For example, stuffing your web page with “family law attorney” does little to inform search engines of the focus of your post or help them match your content with a user’s intent. Is the user looking for a family law attorney in a specific area? Are they trying to figure out how to become a family law attorney? Are they wanting information on how to file for divorce? The variations of the terms you use and the overall context of the content matter far more than the density of your target keyword.
You want to make sure your keyword research is on point before you hop into writing any content. Many people, SEO experts included, have a list of target keywords in mind they want to create content around but don’t take the time to support their terms with data or fit them into a holistic content strategy.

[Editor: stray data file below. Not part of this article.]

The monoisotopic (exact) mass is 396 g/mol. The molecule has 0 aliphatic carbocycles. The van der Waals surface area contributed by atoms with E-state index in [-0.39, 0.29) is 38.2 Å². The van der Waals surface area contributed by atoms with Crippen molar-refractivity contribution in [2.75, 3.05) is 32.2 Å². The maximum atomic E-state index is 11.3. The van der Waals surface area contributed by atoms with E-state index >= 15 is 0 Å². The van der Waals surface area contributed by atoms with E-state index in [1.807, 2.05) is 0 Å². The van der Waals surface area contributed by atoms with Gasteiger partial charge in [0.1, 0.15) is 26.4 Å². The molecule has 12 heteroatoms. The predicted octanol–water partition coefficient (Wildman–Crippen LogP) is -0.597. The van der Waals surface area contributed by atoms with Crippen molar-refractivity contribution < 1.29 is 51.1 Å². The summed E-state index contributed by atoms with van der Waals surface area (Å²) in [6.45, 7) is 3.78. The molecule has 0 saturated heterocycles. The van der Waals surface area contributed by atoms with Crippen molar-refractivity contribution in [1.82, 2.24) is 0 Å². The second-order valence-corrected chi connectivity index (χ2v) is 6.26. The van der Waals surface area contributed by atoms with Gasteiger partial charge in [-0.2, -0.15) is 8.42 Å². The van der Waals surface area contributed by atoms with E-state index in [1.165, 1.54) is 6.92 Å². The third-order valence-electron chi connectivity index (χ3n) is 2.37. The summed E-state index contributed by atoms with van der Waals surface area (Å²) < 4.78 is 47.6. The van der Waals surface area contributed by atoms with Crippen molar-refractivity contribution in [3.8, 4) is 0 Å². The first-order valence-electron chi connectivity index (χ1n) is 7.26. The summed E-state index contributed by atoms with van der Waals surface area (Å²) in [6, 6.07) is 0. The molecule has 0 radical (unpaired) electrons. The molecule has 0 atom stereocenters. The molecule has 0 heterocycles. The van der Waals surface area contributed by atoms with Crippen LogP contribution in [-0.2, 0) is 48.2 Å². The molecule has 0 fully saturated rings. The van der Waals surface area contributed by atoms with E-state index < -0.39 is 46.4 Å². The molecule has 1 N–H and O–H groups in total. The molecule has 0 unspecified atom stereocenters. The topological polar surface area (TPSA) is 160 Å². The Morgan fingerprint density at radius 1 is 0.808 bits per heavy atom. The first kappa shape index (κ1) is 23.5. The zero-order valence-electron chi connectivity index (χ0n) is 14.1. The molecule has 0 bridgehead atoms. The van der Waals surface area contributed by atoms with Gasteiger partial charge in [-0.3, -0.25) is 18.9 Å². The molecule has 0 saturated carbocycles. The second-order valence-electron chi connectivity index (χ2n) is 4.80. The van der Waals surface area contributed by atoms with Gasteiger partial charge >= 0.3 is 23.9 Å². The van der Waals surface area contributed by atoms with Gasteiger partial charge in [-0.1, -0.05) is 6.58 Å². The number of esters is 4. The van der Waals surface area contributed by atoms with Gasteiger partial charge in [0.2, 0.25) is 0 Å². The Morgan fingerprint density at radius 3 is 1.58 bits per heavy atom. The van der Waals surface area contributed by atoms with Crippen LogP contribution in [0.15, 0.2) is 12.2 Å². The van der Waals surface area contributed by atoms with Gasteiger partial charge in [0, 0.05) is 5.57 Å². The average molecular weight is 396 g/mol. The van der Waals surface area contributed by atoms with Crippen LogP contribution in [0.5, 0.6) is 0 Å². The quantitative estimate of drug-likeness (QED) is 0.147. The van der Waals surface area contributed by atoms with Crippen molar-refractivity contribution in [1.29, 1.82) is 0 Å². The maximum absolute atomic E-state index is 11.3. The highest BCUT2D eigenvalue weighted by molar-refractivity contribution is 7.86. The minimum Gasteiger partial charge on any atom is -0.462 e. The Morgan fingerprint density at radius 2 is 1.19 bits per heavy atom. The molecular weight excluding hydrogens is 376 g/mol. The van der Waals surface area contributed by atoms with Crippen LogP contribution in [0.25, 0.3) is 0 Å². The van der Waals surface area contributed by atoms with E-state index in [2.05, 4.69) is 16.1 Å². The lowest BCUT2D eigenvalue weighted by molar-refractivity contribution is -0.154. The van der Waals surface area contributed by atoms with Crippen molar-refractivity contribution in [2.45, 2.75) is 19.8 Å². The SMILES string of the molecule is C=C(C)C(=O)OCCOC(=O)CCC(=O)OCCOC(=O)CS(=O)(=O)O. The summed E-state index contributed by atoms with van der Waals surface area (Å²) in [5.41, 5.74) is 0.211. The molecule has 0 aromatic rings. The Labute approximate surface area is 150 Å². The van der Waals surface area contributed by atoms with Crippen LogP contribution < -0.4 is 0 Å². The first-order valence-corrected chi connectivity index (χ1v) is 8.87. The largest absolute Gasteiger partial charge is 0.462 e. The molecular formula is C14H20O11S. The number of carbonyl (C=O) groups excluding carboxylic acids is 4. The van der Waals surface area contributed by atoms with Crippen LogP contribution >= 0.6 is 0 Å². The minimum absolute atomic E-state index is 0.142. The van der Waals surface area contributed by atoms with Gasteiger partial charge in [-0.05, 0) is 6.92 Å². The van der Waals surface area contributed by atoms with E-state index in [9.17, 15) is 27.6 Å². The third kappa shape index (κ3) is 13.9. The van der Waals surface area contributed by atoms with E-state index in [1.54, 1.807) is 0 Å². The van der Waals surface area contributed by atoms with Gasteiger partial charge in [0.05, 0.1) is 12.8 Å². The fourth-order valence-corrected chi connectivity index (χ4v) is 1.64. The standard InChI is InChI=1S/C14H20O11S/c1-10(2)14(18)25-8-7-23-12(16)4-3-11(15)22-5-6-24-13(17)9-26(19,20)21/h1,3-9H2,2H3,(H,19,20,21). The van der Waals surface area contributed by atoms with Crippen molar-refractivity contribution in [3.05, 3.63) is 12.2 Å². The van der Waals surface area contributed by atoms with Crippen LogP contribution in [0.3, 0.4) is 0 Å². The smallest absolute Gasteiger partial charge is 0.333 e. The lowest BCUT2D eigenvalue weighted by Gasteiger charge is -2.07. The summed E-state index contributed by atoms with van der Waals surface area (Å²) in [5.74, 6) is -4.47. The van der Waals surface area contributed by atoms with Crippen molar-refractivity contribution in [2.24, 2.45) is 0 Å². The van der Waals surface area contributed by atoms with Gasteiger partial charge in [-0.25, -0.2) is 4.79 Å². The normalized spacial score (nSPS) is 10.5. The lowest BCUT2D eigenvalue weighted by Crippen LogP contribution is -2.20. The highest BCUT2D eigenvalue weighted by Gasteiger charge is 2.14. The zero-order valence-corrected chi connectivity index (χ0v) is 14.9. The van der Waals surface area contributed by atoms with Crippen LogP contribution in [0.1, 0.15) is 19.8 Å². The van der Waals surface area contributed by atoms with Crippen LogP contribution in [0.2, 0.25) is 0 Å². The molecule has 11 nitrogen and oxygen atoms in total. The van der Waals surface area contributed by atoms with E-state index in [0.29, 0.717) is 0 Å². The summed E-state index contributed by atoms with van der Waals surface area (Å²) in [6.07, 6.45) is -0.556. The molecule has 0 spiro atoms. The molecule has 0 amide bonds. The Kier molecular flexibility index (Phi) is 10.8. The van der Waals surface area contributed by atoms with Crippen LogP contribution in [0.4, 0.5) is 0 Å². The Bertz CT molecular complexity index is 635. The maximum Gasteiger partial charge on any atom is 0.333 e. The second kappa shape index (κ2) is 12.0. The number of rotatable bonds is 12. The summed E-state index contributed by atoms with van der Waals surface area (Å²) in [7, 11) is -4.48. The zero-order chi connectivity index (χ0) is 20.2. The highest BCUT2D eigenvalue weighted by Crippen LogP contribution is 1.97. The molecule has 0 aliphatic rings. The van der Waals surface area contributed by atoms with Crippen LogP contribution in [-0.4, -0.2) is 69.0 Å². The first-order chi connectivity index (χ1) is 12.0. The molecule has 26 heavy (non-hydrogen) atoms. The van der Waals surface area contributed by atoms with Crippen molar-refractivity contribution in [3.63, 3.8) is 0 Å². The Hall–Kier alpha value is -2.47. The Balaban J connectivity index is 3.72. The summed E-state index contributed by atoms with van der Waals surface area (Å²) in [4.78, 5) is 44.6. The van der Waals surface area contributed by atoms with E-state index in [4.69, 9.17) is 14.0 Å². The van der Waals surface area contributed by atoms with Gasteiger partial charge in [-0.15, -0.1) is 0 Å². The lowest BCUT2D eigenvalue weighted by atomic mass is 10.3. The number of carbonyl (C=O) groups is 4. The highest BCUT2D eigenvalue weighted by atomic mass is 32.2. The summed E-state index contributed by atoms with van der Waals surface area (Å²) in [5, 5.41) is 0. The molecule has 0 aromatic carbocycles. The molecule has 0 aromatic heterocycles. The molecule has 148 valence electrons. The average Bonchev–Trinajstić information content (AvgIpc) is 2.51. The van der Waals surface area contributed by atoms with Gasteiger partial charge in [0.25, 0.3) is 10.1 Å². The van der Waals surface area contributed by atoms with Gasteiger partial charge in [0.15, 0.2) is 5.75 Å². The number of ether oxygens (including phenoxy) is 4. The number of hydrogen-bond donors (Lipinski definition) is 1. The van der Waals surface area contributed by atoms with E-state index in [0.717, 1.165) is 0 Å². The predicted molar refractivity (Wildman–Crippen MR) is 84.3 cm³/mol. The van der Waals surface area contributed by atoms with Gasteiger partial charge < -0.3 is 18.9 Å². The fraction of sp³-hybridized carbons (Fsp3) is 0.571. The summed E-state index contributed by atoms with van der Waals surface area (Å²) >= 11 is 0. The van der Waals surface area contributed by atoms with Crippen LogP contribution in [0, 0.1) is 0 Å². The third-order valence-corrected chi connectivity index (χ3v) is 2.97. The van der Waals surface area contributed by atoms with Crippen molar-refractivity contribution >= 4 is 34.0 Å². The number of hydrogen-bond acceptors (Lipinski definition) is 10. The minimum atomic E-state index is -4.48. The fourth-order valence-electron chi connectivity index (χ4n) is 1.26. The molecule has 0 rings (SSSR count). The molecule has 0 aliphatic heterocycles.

You want to be sure the terms you are using are in fact a good match for the purpose of your content, have a reasonable search volume and make sense for your website, niche or brand. Don’t make the mistake of targeting a keyword “on a hunch” or simply because your competitors are ranking for a term.
You want to create a cohesive plan for your content, whether it is being used as a landing page for ads, for generating organic traffic or for some other kind of content marketing campaign. Support your strategy with data and create a clear picture of how you want your content to work for you.
Debunking ‘ideal word count’
Another common question I hear regarding SEO-friendly content is “What is the ideal word count?” The question arises because naturally, people want to know how to budget their time. There’s no use writing a 3,000+ word post if a 500-word post will work.
Unfortunately, the answer to this question is, “It depends.” It depends on a variety of factors, and without assessing each case individually, I can’t establish a hard rule to answer this question. However, I can give insight into my process of determining how long a post or page should be. I start with the purpose of a post.